(This is the second chapter in the life and times of Blanche Russell. This story is a fictional account of an actual woman who traveled to Northern Arizona and made a life for herself and her husband in a rugged land of high cliffs, endless sky, and wide open spaces.)
When their car broke down the young couple was fortunate enough to be parked alongside a small creek that flowed from the plateau that towered above them. They had just come across the Colorado River by ferry at the only crossing for hundreds of miles—a place called Lee’s Ferry, named after a fugitive on the run from the law. A man who had been sent into the area by Brigham Young, after leading an armed force against unwanted settlers in the area south of Cedar Creek, Utah. The town that Bill and Blanche Russell had set their sights on, but never reached.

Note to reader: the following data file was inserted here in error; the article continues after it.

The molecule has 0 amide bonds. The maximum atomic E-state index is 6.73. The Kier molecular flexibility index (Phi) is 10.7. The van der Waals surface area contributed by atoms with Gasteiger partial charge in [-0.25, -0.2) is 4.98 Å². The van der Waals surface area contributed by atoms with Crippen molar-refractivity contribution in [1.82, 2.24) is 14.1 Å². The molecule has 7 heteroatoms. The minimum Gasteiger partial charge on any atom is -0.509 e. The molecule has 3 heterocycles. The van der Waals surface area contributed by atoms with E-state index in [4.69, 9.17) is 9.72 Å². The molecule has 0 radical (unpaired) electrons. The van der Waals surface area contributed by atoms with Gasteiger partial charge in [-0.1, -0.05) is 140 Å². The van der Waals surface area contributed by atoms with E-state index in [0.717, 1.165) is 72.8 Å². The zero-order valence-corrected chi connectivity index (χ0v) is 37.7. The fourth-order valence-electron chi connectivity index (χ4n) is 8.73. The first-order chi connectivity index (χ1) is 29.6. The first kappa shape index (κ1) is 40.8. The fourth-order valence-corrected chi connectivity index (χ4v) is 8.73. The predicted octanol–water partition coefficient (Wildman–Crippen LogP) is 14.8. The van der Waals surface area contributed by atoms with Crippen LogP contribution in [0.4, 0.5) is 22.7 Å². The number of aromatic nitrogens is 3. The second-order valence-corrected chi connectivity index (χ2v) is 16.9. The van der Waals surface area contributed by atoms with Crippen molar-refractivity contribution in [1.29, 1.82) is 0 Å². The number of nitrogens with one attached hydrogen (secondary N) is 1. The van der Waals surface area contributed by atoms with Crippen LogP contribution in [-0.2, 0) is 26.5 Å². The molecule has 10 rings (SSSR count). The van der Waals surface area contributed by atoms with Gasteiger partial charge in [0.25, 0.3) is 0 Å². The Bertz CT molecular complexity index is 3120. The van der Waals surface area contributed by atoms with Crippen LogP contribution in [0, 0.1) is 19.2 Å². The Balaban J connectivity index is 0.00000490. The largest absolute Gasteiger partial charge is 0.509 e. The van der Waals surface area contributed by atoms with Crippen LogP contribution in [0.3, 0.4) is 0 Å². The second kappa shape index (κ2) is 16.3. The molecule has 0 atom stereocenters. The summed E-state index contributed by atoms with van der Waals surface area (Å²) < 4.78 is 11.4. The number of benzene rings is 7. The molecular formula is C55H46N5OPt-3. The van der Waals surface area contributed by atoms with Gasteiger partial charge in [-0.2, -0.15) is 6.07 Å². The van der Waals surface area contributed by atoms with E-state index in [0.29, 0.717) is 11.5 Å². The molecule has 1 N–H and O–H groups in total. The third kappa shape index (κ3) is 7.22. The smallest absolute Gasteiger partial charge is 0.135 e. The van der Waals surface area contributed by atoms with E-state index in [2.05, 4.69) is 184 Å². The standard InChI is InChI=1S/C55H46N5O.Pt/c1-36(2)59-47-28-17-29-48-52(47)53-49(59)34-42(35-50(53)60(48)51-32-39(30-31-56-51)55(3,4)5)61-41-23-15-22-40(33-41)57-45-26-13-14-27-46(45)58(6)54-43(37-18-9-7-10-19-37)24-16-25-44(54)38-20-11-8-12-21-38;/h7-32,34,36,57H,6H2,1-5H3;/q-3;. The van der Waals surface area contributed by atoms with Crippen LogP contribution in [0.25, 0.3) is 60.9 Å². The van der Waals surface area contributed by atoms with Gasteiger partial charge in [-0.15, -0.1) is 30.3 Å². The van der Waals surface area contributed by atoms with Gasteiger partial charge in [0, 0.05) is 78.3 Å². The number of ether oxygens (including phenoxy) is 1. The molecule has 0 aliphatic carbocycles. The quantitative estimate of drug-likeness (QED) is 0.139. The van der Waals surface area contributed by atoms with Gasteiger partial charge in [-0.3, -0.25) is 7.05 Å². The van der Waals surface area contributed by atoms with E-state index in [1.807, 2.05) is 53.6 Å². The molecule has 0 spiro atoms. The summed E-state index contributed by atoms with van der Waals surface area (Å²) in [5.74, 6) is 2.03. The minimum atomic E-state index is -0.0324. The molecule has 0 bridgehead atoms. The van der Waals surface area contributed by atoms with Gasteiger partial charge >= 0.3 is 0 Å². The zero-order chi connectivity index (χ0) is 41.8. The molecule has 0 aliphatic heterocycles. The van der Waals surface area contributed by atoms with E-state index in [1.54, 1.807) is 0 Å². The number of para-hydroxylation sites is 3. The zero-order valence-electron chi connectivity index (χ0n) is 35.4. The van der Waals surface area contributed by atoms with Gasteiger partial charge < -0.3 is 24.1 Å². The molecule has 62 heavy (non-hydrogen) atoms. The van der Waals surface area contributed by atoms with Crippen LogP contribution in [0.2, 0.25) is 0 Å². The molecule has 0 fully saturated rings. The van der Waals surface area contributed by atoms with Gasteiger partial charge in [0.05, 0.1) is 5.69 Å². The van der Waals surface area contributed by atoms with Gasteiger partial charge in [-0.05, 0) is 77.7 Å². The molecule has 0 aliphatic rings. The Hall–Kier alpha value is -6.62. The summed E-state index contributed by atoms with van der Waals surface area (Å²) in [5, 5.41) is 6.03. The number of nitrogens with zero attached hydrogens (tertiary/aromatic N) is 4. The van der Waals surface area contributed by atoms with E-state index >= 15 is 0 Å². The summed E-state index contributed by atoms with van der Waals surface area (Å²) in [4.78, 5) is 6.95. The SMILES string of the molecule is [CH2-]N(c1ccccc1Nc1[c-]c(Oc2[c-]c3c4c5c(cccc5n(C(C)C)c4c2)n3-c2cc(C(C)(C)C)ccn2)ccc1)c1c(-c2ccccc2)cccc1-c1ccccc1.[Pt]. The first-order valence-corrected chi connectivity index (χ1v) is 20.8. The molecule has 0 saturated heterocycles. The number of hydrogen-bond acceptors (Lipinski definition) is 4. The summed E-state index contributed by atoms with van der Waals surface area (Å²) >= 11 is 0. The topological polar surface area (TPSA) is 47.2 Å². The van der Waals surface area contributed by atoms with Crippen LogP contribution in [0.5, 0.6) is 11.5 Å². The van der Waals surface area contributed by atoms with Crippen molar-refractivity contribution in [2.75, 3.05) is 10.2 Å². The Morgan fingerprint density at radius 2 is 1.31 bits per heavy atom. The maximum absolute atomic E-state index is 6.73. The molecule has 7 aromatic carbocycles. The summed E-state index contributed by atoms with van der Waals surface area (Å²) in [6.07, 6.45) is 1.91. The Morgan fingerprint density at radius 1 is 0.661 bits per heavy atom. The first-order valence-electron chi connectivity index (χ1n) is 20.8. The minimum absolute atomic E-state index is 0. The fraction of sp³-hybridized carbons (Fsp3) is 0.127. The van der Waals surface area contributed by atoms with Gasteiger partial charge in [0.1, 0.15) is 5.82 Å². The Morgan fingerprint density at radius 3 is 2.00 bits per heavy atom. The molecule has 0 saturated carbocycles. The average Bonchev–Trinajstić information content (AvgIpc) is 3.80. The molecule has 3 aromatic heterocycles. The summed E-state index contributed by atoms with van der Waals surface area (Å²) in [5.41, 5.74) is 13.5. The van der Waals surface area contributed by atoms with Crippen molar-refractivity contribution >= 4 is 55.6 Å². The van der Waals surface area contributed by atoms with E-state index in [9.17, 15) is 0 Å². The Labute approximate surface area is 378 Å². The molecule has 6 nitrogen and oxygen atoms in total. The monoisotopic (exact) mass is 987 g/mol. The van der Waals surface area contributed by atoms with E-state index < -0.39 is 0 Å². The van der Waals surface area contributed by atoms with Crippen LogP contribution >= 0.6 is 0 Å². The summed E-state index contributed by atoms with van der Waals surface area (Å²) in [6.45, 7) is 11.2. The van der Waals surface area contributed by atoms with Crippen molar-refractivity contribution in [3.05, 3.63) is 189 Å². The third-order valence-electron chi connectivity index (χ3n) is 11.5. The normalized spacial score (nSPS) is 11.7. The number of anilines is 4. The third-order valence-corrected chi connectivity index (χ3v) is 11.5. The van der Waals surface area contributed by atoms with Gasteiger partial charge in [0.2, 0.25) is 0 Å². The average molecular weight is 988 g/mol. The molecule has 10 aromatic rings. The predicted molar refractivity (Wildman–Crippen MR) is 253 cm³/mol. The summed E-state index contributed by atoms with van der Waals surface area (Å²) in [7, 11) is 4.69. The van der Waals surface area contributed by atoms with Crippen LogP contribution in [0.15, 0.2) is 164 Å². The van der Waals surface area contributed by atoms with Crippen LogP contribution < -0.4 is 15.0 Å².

When the sun rose on that first night, Blanche was in awe of what she saw. She looked east, towards another row of high rising cliffs, and witnessed one of the most beautiful sunrises she had ever seen. The land before her hid the canyon that the massive Colorado called home. The canyon that John Wesley Powell had named Marble Canyon. It looked so peaceful, but Blanche suspicioned that the land held secrets of violence that could never be told. It would take a strong individual to live here. Blanche was not sure she was up to the task—she only knew that she had to try.
Bill slowly sat up and took a deep breath. A breath that did not include pain. One that, just a few short months prior, would have led to a fit of coughing that would incapacitate him and make him wish he were dead. Blanche lovingly gazed upon her husband. For him and his new found health, she was going to make this place their home.
“Bill, just look at how beautiful this is. We can make a home here.”
“It is lovely, Blanche. But, what will we do to survive.”
“God will look after us. For now, though, we need shelter. We have fresh water nearby. This cliff behind us looks like it might protect us from some of the elements of nature, and the land here looks level. I say we build us a house.”